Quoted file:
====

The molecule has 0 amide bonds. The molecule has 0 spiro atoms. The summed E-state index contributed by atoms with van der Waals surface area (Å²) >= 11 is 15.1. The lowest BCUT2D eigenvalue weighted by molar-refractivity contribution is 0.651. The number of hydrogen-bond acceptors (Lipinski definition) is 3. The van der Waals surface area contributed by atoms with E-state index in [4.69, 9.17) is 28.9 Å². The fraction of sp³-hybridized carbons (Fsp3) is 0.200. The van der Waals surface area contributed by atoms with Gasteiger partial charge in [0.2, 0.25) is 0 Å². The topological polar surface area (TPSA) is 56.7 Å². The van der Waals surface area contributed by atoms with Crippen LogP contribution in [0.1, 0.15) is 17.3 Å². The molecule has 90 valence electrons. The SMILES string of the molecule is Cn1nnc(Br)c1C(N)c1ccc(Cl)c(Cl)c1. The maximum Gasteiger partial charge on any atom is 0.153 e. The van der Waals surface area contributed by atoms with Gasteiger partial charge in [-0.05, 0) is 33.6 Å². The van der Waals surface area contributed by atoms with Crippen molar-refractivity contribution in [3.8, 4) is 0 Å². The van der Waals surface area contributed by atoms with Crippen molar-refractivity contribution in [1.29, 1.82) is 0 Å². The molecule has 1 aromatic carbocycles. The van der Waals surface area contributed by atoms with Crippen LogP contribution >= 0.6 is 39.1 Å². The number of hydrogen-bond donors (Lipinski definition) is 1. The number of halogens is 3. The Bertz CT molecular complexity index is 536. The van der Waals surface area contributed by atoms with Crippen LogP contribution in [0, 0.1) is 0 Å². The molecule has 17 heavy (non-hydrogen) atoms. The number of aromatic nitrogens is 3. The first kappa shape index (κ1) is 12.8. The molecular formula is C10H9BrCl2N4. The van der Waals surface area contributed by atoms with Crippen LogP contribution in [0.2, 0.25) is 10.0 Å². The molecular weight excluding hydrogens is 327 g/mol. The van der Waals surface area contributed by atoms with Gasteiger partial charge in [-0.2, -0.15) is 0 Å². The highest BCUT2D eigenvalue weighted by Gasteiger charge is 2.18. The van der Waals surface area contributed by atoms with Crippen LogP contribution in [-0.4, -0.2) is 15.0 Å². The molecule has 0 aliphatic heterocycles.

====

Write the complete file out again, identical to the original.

The molecule has 0 amide bonds. The molecule has 0 spiro atoms. The summed E-state index contributed by atoms with van der Waals surface area (Å²) >= 11 is 15.1. The lowest BCUT2D eigenvalue weighted by molar-refractivity contribution is 0.651. The number of hydrogen-bond acceptors (Lipinski definition) is 3. The van der Waals surface area contributed by atoms with E-state index in [4.69, 9.17) is 28.9 Å². The fraction of sp³-hybridized carbons (Fsp3) is 0.200. The van der Waals surface area contributed by atoms with Gasteiger partial charge in [0.2, 0.25) is 0 Å². The topological polar surface area (TPSA) is 56.7 Å². The van der Waals surface area contributed by atoms with Crippen LogP contribution in [0.1, 0.15) is 17.3 Å². The molecule has 90 valence electrons. The SMILES string of the molecule is Cn1nnc(Br)c1C(N)c1ccc(Cl)c(Cl)c1. The maximum Gasteiger partial charge on any atom is 0.153 e. The van der Waals surface area contributed by atoms with Gasteiger partial charge in [-0.05, 0) is 33.6 Å². The van der Waals surface area contributed by atoms with Crippen molar-refractivity contribution in [3.8, 4) is 0 Å². The van der Waals surface area contributed by atoms with Crippen molar-refractivity contribution in [1.29, 1.82) is 0 Å². The molecule has 1 aromatic carbocycles. The van der Waals surface area contributed by atoms with Crippen LogP contribution >= 0.6 is 39.1 Å². The number of hydrogen-bond donors (Lipinski definition) is 1. The number of halogens is 3. The Bertz CT molecular complexity index is 536. The van der Waals surface area contributed by atoms with Crippen LogP contribution in [0, 0.1) is 0 Å². The molecule has 17 heavy (non-hydrogen) atoms. The number of aromatic nitrogens is 3. The first kappa shape index (κ1) is 12.8. The molecular formula is C10H9BrCl2N4. The van der Waals surface area contributed by atoms with Crippen LogP contribution in [0.2, 0.25) is 10.0 Å². The molecular weight excluding hydrogens is 327 g/mol. The van der Waals surface area contributed by atoms with Gasteiger partial charge in [-0.2, -0.15) is 0 Å². The highest BCUT2D eigenvalue weighted by Gasteiger charge is 2.18. The van der Waals surface area contributed by atoms with Crippen LogP contribution in [-0.4, -0.2) is 15.0 Å². The molecule has 0 aliphatic heterocycles.